Meta communication is a fancy-sounding phrase that just means “talking about how you’re communicating.”
Often, we slip into fraught interactions without deciding on any guidelines. But meta communication can help us agree in advance on everything from how we’ll show courtesy (“no name calling”) to how we’ll structure an exchange (“let’s all give our points of view before anyone jumps in with a rebuttal”) to how decisions are going to be made.
Let me give you an example:
In 2011 (which now seems like a million years ago), my daughter and I moved her out of her soon-to-be-former college dorm.
Yes, she graduated!!
I didn’t take a picture of our car stuffed with Laurika’s stuff, but trust me, it was a chore.
And just before we started moving things from her third-floor room down the stairs, out the gate, across the quad, and into the car, I had an inspiration.
Meta Communication Helps You Set Ground Rules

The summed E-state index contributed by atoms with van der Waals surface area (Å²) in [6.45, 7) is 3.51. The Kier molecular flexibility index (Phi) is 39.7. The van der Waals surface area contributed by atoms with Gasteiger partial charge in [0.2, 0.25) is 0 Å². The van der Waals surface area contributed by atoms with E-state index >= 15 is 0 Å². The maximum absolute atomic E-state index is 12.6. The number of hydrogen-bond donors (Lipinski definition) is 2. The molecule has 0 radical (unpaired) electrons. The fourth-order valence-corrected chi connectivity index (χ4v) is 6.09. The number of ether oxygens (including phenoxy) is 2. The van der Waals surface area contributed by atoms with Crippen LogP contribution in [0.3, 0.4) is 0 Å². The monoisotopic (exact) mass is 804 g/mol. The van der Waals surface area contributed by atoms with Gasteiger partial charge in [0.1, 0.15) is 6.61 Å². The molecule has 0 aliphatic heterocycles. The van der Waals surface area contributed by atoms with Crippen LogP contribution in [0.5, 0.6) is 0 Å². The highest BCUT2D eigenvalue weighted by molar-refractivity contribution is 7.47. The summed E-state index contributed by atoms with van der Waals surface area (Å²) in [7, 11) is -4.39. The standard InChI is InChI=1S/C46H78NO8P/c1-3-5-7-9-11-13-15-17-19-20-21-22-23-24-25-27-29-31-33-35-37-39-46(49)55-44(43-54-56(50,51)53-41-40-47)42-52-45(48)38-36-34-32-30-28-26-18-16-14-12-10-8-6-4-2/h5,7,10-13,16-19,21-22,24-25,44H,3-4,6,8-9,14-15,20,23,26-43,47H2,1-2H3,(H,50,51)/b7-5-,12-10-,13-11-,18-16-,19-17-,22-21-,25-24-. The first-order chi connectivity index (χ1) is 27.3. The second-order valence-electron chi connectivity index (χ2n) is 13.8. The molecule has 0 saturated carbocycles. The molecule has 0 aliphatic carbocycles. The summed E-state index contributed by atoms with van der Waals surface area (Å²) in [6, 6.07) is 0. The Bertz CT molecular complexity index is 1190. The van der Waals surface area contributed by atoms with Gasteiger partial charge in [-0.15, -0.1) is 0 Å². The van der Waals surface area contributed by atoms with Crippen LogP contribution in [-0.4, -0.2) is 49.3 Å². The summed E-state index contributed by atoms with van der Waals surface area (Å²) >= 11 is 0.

Since Laurika and I sometimes argue when we’re collaborating on a high-pressure task, it seemed like a good idea to set ground rules before we started hauling boxes.
But what would those ground rules be?
As I thought about this, it struck me that only one rule really mattered: Which of us was going to be in charge (and thus able to dictate things like where to put the yoga mats, or when it was time to stop for lunch)?
Now, normally, the Person In Charge would be me. I’m the parent, and we were putting her stuff into my car. But since this was her stuff getting moved, that wasn’t necessarily a given.
So to clarify things, I launched a meta communication, saying,
It’s going to be really stressful fitting all this stuff into the car, and I don’t want to argue about how we do it. So if you want to be in charge of packing the car, say so. And if you don’t want me to make suggestions, say so.”
When the Big Things are Right, the Little Things are Easier
Laurika did want to be in charge — she wanted to have the final say about how we handled her possessions — but said that she would welcome suggestions.
With that clarified, we threw ourselves into the task of hauling boxes, and 3+ hours later we were heading back to Brooklyn, still argument-free.
This was not as big of an achievement as her graduating from college :-), but it was gratifying.
And we owed it all to meta communication.